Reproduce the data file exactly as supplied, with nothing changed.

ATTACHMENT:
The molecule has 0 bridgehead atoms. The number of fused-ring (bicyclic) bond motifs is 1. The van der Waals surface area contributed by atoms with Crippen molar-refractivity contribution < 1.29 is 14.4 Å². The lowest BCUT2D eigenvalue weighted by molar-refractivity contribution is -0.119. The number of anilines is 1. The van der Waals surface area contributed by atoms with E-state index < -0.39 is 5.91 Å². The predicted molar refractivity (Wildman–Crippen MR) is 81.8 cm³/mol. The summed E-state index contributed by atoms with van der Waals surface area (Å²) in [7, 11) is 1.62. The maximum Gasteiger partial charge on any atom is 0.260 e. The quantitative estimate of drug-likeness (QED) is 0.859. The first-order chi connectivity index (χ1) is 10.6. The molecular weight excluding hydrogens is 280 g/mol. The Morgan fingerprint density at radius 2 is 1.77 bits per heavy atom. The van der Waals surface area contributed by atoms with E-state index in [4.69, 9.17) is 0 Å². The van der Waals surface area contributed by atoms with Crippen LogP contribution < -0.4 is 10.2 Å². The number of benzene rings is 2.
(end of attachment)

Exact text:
The molecule has 0 bridgehead atoms. The number of fused-ring (bicyclic) bond motifs is 1. The van der Waals surface area contributed by atoms with Crippen molar-refractivity contribution < 1.29 is 14.4 Å². The lowest BCUT2D eigenvalue weighted by molar-refractivity contribution is -0.119. The number of anilines is 1. The van der Waals surface area contributed by atoms with E-state index < -0.39 is 5.91 Å². The predicted molar refractivity (Wildman–Crippen MR) is 81.8 cm³/mol. The summed E-state index contributed by atoms with van der Waals surface area (Å²) in [7, 11) is 1.62. The maximum Gasteiger partial charge on any atom is 0.260 e. The quantitative estimate of drug-likeness (QED) is 0.859. The first-order chi connectivity index (χ1) is 10.6. The molecular weight excluding hydrogens is 280 g/mol. The Morgan fingerprint density at radius 2 is 1.77 bits per heavy atom. The van der Waals surface area contributed by atoms with E-state index in [4.69, 9.17) is 0 Å². The van der Waals surface area contributed by atoms with Crippen LogP contribution < -0.4 is 10.2 Å². The number of benzene rings is 2.